Their feet sink into the sopping wet carpet, the smoke alarm going off non-stop as they trudge through their waterlogged Westport home.
Derek and Joan Roberts have lived in their Peel Street house for more than 20 years, moving from the property across the road where they spent “30 or 40” previously.
The smoke alarm is blasting, neither of the couple able to deactivate the high-pitched noise it’s emitting.
They give up and start to make their way through the house, allowing the Herald to join them.
Derek heads to the kitchen. The power’s been off but there’s still stuff in the fridge they can salvage and remarkably, still ice cubes in the freezer.
A lot of their things have been destroyed – books, photos.
“Anything below 2 feet is stuff,” said Derek.
“It’s not particularly good … We might be able to save some but … luckilyI’ve got most of the photos on the computer.”
Derek slops further into the house and suddenly cries out to Joan. He’s found the couple’s beloved cat, Alfie.
Days ago a neighbour went looking for Alfie – by kayakwhen the street was still under huge amounts of water. No sign.
The couple feared they might not see the cat again, but he was home safe and sound, curled up on their bed.
Their delight at finding Alfiediminishes when they find out he’s been to the toilet on their bed.
Like many residents of Westport, the clean-up is going to take the Roberts a long time.
Their carpet and everything that touches it was saturated when filthy river water invaded their home. It will have to be ripped up, turfed out, replaced.
Furniture, other floor coverings, tools in the garage – all will need replacing.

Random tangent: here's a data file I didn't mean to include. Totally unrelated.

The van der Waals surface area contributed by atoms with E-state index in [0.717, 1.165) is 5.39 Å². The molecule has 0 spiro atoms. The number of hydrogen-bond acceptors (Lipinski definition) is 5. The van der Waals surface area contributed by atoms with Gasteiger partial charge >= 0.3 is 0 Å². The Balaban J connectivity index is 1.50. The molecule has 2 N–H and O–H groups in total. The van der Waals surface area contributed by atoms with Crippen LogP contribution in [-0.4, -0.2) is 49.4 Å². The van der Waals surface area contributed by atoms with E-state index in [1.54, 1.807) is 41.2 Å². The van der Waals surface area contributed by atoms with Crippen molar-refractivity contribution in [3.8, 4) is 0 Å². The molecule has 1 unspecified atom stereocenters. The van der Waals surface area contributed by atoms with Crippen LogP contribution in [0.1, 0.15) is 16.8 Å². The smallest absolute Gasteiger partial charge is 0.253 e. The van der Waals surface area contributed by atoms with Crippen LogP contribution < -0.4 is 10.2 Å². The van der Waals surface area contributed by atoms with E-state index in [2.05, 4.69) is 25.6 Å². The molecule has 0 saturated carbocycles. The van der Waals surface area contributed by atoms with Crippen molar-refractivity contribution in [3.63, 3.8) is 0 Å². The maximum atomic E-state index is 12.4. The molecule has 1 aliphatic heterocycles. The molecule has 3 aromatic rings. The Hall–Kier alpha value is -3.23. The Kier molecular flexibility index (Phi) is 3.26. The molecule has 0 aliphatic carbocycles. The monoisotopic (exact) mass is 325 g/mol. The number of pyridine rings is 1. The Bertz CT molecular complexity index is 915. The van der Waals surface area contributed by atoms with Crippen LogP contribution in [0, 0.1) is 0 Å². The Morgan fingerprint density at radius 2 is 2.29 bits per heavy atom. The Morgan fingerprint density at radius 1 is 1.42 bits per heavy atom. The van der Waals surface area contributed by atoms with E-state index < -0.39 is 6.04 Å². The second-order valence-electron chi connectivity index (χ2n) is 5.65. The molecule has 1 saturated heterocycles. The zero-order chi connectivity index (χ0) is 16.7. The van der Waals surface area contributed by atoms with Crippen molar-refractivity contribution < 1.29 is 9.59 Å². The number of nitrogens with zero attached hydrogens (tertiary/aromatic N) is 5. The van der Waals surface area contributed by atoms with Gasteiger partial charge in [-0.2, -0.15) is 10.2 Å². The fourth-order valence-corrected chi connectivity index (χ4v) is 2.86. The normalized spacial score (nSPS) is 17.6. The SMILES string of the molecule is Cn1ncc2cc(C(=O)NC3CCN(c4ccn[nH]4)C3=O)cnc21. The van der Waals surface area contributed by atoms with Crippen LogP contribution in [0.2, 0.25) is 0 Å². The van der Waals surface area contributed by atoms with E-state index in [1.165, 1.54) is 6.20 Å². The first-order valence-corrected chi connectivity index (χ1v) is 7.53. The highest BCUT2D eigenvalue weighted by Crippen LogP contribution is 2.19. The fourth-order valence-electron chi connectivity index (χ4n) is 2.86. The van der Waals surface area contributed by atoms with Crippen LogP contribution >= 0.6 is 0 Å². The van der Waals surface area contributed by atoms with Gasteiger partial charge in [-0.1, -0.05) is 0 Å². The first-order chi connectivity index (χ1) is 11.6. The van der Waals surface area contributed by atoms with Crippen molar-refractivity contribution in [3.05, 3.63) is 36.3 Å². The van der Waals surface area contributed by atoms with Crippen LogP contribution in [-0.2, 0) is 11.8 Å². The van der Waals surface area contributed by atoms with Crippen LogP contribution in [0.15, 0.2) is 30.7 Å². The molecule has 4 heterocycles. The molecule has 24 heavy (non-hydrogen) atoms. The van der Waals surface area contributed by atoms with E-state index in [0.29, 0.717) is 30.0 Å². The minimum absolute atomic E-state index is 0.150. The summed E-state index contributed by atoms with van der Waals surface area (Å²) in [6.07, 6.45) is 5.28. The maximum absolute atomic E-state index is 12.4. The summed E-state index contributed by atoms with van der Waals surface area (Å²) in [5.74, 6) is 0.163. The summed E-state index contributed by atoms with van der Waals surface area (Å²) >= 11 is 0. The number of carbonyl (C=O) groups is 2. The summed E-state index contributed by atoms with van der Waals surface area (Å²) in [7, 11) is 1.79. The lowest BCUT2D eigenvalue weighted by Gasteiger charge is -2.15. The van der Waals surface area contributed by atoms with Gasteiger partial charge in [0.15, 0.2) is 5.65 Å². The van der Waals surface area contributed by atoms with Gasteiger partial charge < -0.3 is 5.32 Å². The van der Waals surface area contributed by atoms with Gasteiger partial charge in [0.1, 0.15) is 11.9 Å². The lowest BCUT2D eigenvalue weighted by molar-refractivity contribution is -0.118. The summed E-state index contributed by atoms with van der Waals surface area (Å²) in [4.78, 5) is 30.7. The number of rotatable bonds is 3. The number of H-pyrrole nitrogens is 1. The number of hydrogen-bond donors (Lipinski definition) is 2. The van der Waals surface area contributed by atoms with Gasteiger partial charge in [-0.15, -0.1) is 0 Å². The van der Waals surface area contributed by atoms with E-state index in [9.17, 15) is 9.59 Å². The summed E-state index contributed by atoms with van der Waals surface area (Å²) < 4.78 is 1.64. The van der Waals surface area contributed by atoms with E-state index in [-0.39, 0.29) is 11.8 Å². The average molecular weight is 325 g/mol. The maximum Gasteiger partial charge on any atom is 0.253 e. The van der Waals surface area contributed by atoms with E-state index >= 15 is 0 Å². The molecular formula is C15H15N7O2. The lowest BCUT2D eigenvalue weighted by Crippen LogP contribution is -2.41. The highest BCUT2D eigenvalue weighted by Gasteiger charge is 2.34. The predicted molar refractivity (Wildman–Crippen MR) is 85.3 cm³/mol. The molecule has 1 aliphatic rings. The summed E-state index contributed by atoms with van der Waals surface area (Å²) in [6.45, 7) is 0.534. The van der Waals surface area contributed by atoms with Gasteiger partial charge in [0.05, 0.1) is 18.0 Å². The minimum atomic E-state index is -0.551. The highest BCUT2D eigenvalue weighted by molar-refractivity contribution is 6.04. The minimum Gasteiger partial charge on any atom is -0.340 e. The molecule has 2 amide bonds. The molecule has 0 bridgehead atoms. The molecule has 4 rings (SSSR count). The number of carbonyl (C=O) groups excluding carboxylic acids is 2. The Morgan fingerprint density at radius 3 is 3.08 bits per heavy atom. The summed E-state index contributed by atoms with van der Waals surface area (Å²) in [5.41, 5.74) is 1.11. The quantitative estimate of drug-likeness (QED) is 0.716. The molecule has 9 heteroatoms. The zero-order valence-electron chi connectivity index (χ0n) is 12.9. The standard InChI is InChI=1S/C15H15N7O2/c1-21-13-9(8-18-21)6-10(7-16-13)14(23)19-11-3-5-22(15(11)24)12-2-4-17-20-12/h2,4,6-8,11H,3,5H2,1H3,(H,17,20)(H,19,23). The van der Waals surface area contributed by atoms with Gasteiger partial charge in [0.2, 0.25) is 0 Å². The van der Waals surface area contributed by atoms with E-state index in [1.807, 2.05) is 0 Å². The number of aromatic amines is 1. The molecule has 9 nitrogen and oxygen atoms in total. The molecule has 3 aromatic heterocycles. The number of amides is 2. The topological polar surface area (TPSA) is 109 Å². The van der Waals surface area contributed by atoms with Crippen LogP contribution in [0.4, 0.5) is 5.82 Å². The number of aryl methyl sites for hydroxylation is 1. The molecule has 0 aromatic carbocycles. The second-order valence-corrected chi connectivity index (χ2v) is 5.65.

They have no idea how long it will take insurance assessors to get to them.
But Derek said he wasn’t panicking.”We’re not as bad as some people,” he told the Herald.”It’s not as bad as I thought it was going to be.”
The couple were among hundreds of residents allowed back to their properties this afternoon after “rapid assessments” were completed by specialists.
Their home was ticked off as being safe to enter, with no substantial damage.
It will be contaminated for sure and won’t be habitable for a while, but they can at least get the ball rolling in terms of in-depth assessments and clean up.
The couple were calm,unfazed as they returned.
They’ve seen floods before – none as bad as this – but living in Westport for most of their lives has taught them a thing or two about this kind of event.
“It’s a bit of a surprise for us, but one of those things,” said Derek.
“I expected (Joan) to burst into tears as soon as she walked in the door…But it’s just one of those things, you have to grin and bear it.”
The Insurance Council of New Zealand said earlier today that many people in the Buller District faced a “lengthy” clean-up and assured them help was coming.
“Those in the affected areas will be turning their attention to clearing the damage and getting things back to normal,” said ICNZ chief executive Tim Grafton.
“As communities start assessing the scale of the event and the needs of those affected, such as short-term and medium-term accommodation for those whose homes are uninhabitable, insurers are here to help.”
Grafton said that due to limited or no access to some areas the recovery process may take some time.
“It won’t be until the areas are fully accessible over the course of the week before insurers’ assessors will be able to get to the affected places to review the damage and what’s needed for the recovery,” he said.
“Clearing silt, drying out houses, getting resources and tradespeople into the region to undertake repairs will all take time and insurers will do everything they can to help their customers as quickly as possible.”
Grafton said those with homes that are uninhabitablemay be eligible for a temporary accommodation benefit included in most home and contents policies, and to ask their insurer what support they can offer.
Customers will have a single point of contact for their claim with private insurers now managing EQCover claims on behalf of the Earthquake Commission (EQC).
“This includes some damage to residential land within 8m of the house caused by flooding or landslips, or damage to residential properties caused by landslips, so be sure to let your insurer know if you have any damage so they can help and get the get the right people out to assess your residential property and or land,” said Grafton.
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